The high speed jet stream winds, the roughly parallel lines running west to east in the diagram, are pretty typical for North America. They drive the weather patterns in a general pattern from west to east. When those wind patterns vary is when something difficult to predict happens. Instead of parallel lines, look for whirls or eddies in the jet stream winds. On the diagram, there are two that I marked with red arrows.

Those whirls & eddies can be signs of trouble, but it also depends what weather prevails on the ground. When Hurricane Florence was approaching NC, there were standing whirls & eddies in the jet stream over the southeastern US. The hurricane stayed put over NC for all that time because the high pressure zones to the north and west prevented it from moving on quickly. And those high pressure zones weren't moving because the jet stream wasn't pushing them along.

I enjoy getting geeky about weather :cool:.
 
D

Drunkpenguin

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#19
Do we really need a better system tho? I've never lived thru a hurricane or had to evacuate due to one, but watching tv from afar and it seems pretty obvious to me that if one comes, you leave. Doesnt matter the wind speed or the predictions or the size of it. All of them cause floods. Why don't people who live in those areas see it the same way?
 
KEW

KEW

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#20
Do we really need a better system tho? I've never lived thru a hurricane or had to evacuate due to one, but watching tv from afar and it seems pretty obvious to me that if one comes, you leave. Doesnt matter the wind speed or the predictions or the size of it. All of them cause floods. Why don't people who live in those areas see it the same way?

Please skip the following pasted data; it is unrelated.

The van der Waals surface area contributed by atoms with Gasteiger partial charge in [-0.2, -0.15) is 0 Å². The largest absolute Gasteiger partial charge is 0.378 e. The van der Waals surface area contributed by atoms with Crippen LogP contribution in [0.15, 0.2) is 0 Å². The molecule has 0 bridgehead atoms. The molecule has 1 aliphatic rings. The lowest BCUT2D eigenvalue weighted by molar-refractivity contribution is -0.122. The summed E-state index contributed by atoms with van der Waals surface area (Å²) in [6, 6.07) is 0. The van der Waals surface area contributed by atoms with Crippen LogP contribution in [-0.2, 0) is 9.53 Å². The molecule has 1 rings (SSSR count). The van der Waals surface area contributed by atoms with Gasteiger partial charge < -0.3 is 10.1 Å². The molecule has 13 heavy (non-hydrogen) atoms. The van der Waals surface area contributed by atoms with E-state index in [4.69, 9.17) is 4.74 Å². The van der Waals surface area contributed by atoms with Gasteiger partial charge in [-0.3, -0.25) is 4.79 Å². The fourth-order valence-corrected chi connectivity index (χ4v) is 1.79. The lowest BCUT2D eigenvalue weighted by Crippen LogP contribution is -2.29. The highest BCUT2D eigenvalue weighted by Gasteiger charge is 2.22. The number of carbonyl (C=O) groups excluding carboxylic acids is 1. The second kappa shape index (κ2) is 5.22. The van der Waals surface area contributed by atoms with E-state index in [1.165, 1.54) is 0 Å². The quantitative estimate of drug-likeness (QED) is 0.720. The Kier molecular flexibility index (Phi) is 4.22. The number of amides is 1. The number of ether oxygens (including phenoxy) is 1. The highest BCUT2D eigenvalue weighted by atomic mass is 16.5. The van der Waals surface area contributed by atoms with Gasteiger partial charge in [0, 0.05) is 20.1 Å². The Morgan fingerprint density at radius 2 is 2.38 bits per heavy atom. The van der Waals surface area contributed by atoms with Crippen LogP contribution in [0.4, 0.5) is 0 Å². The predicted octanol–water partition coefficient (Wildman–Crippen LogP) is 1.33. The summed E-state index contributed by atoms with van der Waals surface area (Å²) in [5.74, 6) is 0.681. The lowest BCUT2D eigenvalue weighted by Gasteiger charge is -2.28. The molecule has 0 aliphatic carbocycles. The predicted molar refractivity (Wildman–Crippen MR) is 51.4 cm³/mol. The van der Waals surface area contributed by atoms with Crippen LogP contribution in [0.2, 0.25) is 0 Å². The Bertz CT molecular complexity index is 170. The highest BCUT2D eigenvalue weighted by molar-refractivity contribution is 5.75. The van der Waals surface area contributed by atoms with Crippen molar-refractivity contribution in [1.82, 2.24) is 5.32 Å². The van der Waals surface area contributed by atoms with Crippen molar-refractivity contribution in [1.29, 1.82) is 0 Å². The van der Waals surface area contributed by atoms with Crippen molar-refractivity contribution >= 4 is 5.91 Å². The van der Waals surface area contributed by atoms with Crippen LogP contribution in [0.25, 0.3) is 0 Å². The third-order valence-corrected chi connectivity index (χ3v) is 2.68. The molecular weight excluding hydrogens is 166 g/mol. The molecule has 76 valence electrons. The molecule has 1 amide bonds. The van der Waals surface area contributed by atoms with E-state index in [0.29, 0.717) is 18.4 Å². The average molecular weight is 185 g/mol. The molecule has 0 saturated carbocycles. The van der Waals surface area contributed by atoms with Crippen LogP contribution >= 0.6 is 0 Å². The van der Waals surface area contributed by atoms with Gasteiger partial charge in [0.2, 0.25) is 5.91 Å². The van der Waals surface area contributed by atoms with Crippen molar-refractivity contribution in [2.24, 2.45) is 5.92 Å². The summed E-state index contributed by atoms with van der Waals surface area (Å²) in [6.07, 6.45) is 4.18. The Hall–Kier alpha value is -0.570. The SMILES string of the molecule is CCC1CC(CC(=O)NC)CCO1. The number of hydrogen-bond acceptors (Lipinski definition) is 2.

Trust me, anyone living in Cape Hatteras as out of there (or a complete idiot).
However, there are no well marked boundaries around the periphery of the "danger zone" and that is where a good method of evaluating how dangerous a storm will be becomes part of a complex decision.
We used to have a pace on Edisto Island and it was up on stilts (like a real beach house). The one hurricane that hit there pretty hard took out 3 homes that had an enclosed lower level. I would never try to ride out a hurricane because those stilts (essentially telephone poles) flex quite a bit when the wind hits hard.
However if you lived in-land in a home on a decent hill with some elevation you are more worried about wind (and trees) than rain and storm surge, so knowing both the wind and the flood potential helps assess whether to stay or go.
It sucks for the friends and family of the 32 that have so far died, but I think on a relative scale that is a pretty low death toll given the magnitude, so most people in the wrong place did a good job of recognizing where the wrong place was (or the authorities did a good job of telling them?).